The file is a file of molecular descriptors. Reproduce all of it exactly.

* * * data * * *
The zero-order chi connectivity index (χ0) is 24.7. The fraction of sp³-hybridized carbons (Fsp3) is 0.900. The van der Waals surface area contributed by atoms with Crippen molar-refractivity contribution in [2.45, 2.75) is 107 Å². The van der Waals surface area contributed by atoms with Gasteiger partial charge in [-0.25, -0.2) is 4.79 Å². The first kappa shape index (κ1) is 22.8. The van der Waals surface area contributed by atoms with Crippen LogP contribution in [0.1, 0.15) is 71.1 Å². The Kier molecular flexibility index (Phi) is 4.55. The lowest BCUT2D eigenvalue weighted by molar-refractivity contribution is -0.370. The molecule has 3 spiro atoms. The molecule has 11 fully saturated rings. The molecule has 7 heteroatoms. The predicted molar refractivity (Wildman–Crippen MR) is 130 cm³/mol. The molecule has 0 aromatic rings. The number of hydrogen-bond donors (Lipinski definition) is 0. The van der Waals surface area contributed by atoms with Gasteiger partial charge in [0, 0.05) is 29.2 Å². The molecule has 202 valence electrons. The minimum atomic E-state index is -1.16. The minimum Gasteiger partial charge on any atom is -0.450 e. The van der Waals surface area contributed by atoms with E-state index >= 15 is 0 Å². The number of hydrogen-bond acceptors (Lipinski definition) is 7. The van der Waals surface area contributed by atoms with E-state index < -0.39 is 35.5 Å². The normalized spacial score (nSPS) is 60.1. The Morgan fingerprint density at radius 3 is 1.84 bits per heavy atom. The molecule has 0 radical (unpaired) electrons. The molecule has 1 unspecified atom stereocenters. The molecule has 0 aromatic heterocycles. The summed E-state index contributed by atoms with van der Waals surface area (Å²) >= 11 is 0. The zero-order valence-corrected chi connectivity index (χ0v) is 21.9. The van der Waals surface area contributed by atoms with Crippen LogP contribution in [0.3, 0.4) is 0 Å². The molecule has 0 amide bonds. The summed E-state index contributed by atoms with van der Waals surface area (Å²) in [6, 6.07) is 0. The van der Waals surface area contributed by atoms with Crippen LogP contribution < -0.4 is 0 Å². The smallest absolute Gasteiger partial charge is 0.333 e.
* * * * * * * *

The zero-order chi connectivity index (χ0) is 24.7. The fraction of sp³-hybridized carbons (Fsp3) is 0.900. The van der Waals surface area contributed by atoms with Crippen molar-refractivity contribution in [2.45, 2.75) is 107 Å². The van der Waals surface area contributed by atoms with Gasteiger partial charge in [-0.25, -0.2) is 4.79 Å². The first kappa shape index (κ1) is 22.8. The van der Waals surface area contributed by atoms with Crippen LogP contribution in [0.1, 0.15) is 71.1 Å². The Kier molecular flexibility index (Phi) is 4.55. The lowest BCUT2D eigenvalue weighted by molar-refractivity contribution is -0.370. The molecule has 3 spiro atoms. The molecule has 11 fully saturated rings. The molecule has 7 heteroatoms. The predicted molar refractivity (Wildman–Crippen MR) is 130 cm³/mol. The molecule has 0 aromatic rings. The number of hydrogen-bond donors (Lipinski definition) is 0. The van der Waals surface area contributed by atoms with Gasteiger partial charge in [0, 0.05) is 29.2 Å². The molecule has 202 valence electrons. The minimum atomic E-state index is -1.16. The minimum Gasteiger partial charge on any atom is -0.450 e. The van der Waals surface area contributed by atoms with E-state index >= 15 is 0 Å². The number of hydrogen-bond acceptors (Lipinski definition) is 7. The van der Waals surface area contributed by atoms with E-state index < -0.39 is 35.5 Å². The normalized spacial score (nSPS) is 60.1. The Morgan fingerprint density at radius 3 is 1.84 bits per heavy atom. The molecule has 0 radical (unpaired) electrons. The molecule has 1 unspecified atom stereocenters. The molecule has 0 aromatic heterocycles. The summed E-state index contributed by atoms with van der Waals surface area (Å²) >= 11 is 0. The zero-order valence-corrected chi connectivity index (χ0v) is 21.9. The van der Waals surface area contributed by atoms with Crippen LogP contribution in [0.3, 0.4) is 0 Å². The molecule has 0 amide bonds. The summed E-state index contributed by atoms with van der Waals surface area (Å²) in [6, 6.07) is 0. The van der Waals surface area contributed by atoms with Crippen LogP contribution < -0.4 is 0 Å². The smallest absolute Gasteiger partial charge is 0.333 e.